My first time in Texas was a good experience! Like many liberals probably do, I had some misgivings about a ten hour layover anywhere in Texas that isn’t Austin but after walking a good 5-6 miles around the city, I have to say – it felt a lot like Madison or Milwaukee. Christine, who had been to Austin at least a few times, was surprised at how green everything was in comparison. On our (extremely cheap) bus ride from the George Bush Airport (hah) which was only $1.25 and had extremely comfortable, Van Galder style seats, I saw more mega warehouses for mega specific businesses then I’d ever seen. One said “Golf Cart Warehouse and Showroom.” Another strip mall seemed to have twenty stores that specialized in mattresses. And one simply read “DOORS!!!” in 10 foot tall red letters on its roof.

We thought we’d try to get into the aquarium, as it was reviewed well on Google Maps (we hadn’t planned our layover very well), but had to nix that as we were coated in luggage and they didn’t have any storage lockers. Neither did the airport, “since 9/11” drawled the friendly information staff person. So we were lugging the luggage all day.

Lunch was at pad thai, at a restaurant suitably named Padthai (but it wasn’t on the cheap lunch special!?!) Passable, but a little too sweet for either of our tastes. We had to douse quite a bit of the provided hot sauce on the table to make it a little more bet mahk. We thought then that we’d try to see some cool costumes at the local “comic con” but after a mile of walking or two, we sadly just saw a few on the outside – most of the folks had already paid their $25 admission fee and gone into the cavernous George R Brown Conference Center.

Next, we tried to visit a brewpub, only to find that they only did tastings on Saturdays – darn. I did ask the brewer on staff what bars he’d recommend going to in Houston, and he said without hesitation, “Moon Tower Inn a mile down the road.” Time for more walking! It was a very sunny day, but the weather was nice and there was a good breeze – Christine still got a bit burned, though. Moon Tower definitely lived up to the recommendation, with around 30 beers on tap, and a selection of “wild game [hot] dogs” ranging from deer and elk to pheasant and rabbit. Christine even ordered a rabbit dog for us to split and it was quite tasty (I mean, there are plenty of rabbits, right? And we’re not destroying the environment to farm them like we do with cattle? – yeah, and it was delicious). The first beer I had was made by Moon Tower themselves, the “hairy porter” – it had almost a brown mustard flavor to it, which the brewer told me was because he had cooked the yeast up very hot beforehand. Whatever it was, it was unique.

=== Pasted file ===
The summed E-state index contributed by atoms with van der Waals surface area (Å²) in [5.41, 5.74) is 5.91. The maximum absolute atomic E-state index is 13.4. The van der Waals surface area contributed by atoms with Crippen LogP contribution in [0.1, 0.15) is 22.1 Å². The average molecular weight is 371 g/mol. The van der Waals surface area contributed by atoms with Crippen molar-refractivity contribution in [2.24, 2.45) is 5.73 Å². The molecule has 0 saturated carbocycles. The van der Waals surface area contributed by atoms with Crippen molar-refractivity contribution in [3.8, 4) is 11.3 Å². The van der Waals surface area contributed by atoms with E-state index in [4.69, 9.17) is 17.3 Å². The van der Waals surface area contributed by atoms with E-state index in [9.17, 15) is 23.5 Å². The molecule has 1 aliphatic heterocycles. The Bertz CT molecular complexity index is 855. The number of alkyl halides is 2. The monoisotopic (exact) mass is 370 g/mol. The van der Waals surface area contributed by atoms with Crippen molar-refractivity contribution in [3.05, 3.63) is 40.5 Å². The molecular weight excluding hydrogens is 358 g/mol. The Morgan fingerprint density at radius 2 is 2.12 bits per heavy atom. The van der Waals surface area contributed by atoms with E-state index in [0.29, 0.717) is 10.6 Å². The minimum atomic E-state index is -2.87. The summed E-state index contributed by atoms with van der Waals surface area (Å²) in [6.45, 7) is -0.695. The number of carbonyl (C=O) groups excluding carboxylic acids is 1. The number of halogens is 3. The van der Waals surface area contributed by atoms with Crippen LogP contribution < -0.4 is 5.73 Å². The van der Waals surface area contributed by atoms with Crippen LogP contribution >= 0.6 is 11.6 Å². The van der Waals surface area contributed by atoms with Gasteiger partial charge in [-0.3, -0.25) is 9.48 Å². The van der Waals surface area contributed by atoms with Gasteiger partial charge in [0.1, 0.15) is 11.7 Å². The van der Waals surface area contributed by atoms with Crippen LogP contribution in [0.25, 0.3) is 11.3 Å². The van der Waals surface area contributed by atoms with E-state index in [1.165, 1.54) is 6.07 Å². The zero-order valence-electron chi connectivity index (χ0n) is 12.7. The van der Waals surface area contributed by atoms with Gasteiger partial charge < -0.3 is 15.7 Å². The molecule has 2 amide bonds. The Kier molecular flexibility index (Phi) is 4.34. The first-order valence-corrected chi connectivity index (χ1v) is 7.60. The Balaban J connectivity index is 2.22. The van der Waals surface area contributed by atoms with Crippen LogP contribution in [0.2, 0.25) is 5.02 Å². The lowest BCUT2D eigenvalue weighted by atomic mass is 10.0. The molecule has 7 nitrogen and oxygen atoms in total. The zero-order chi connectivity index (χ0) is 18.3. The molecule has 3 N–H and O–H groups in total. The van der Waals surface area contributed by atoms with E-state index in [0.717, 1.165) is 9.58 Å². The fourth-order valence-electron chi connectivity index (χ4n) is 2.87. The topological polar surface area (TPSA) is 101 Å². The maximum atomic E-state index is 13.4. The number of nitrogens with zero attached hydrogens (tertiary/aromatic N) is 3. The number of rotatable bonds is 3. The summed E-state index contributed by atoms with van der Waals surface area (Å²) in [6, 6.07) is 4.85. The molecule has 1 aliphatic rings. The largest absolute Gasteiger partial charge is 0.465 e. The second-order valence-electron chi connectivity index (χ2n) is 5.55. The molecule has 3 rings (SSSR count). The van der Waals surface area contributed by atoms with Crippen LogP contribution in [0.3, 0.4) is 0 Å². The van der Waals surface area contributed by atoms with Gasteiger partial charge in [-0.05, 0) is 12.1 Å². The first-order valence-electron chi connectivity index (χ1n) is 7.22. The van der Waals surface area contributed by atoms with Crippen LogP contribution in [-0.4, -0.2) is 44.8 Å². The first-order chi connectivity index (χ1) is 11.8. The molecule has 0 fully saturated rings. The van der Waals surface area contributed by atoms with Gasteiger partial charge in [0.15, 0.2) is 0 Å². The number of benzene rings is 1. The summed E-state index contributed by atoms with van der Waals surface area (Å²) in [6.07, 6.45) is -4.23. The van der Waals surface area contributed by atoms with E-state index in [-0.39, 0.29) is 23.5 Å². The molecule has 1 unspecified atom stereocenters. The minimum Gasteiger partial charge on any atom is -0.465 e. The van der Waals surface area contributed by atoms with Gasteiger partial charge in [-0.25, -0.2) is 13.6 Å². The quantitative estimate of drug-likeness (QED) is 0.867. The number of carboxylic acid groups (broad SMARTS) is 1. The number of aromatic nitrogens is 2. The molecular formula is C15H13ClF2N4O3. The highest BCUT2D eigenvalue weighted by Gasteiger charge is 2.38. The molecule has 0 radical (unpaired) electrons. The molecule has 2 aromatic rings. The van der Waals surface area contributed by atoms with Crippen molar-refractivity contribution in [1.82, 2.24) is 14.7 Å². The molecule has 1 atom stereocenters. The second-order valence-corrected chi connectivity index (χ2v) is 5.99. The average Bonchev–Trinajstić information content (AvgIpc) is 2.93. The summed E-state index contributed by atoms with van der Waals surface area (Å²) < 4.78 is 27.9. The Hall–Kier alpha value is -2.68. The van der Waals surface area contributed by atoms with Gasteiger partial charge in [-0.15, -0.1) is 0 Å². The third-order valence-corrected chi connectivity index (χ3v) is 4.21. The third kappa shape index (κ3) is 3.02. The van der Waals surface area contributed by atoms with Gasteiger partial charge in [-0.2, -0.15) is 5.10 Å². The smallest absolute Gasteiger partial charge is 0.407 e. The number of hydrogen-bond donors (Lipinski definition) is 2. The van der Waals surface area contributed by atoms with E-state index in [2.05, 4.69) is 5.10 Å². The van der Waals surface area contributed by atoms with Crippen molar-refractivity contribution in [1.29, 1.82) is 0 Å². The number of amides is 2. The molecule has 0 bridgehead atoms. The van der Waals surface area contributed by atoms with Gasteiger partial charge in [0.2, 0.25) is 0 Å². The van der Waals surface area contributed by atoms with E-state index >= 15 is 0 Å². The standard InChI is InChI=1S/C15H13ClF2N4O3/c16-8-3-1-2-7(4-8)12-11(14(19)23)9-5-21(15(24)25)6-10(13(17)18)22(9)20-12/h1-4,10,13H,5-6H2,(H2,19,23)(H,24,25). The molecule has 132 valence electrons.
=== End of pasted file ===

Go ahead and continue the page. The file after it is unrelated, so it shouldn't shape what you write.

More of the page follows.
We were chatting with a friendly hipster-looking guy a little older than us when suddenly seven very loud bangs rang out somewhere “within a block or so,” the hipster observed without flinching. “Sounded like a 9 mm, judging from the report. 45 would have more of a reverberation.” He revealed that in the Great State of Texas, there is the equivalent of seven guns registered to every man, woman, and child in the state. And that’s seven handguns. That have been legally registered. The guy confided he had 10 himself and not a single one was registered. I asked him if he thought this neighborhood was safe. He shrugged, grinned, and said “I live here; I like it.”

We tried to take the same $1.25 bus back to the airport, but after waiting fruitlessly for 45 minutes for it to show up (it never did) and several frustrated called to the Houston Metro transit station, we found out that the bus was in the shop. Christine started chatting with a nearby Indian-American woman who also had a lot of luggage, and the three of us agreed to split a taxi to the airport instead, since even if the bus had come right at that moment, we’d be cutting it dangerously close. On the 40 minute long taxi ride (in a concrete-barricaded-off carpool lane no less, something that this Wisconsin country bumpkin had never actually seen before) the two ladies chatted about Kerala and Mumbai – the lady confessed that she’d lived in Houston for 25 years and when going back to visit her family in India, she’d never gone beyond Mumbai.

The flight here was uneventful, and our driver, Victor, had a sign held up and waiting for us outside the gate. He and Christine chatted, and I nodded and interjected “si!” when I understood something (which was about once every couple dozen sentences). We’ll be getting up early tomorrow to begin our long car ride to the north side of Lake Atitlan!